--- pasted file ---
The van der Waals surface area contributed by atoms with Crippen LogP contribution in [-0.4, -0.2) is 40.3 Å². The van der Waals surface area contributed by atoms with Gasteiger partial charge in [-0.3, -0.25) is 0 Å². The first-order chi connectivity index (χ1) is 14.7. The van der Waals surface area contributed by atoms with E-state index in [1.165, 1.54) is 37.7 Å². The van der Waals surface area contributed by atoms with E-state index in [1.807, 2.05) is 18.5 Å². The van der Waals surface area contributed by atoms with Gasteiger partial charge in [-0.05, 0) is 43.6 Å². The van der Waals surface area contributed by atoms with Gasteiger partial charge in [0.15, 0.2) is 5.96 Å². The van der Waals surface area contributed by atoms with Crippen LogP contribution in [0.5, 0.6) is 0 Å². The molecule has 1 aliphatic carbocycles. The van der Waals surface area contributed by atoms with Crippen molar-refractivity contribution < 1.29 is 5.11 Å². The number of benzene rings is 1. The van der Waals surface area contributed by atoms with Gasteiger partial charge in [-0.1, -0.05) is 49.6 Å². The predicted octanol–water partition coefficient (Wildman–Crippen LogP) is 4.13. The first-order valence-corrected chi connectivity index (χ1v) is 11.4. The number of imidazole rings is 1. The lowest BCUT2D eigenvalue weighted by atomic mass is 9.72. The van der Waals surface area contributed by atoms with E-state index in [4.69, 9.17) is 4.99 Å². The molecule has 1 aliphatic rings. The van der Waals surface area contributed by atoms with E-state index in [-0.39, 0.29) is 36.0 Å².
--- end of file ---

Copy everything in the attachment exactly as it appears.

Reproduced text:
The van der Waals surface area contributed by atoms with Crippen LogP contribution in [-0.4, -0.2) is 40.3 Å². The van der Waals surface area contributed by atoms with Gasteiger partial charge in [-0.3, -0.25) is 0 Å². The first-order chi connectivity index (χ1) is 14.7. The van der Waals surface area contributed by atoms with E-state index in [1.165, 1.54) is 37.7 Å². The van der Waals surface area contributed by atoms with E-state index in [1.807, 2.05) is 18.5 Å². The van der Waals surface area contributed by atoms with Gasteiger partial charge in [-0.05, 0) is 43.6 Å². The van der Waals surface area contributed by atoms with Gasteiger partial charge in [0.15, 0.2) is 5.96 Å². The van der Waals surface area contributed by atoms with Crippen LogP contribution in [0.5, 0.6) is 0 Å². The molecule has 1 aliphatic carbocycles. The van der Waals surface area contributed by atoms with Crippen molar-refractivity contribution < 1.29 is 5.11 Å². The number of benzene rings is 1. The van der Waals surface area contributed by atoms with Gasteiger partial charge in [-0.1, -0.05) is 49.6 Å². The predicted octanol–water partition coefficient (Wildman–Crippen LogP) is 4.13. The first-order valence-corrected chi connectivity index (χ1v) is 11.4. The number of imidazole rings is 1. The lowest BCUT2D eigenvalue weighted by atomic mass is 9.72. The van der Waals surface area contributed by atoms with E-state index in [4.69, 9.17) is 4.99 Å². The molecule has 1 aliphatic rings. The van der Waals surface area contributed by atoms with E-state index in [-0.39, 0.29) is 36.0 Å².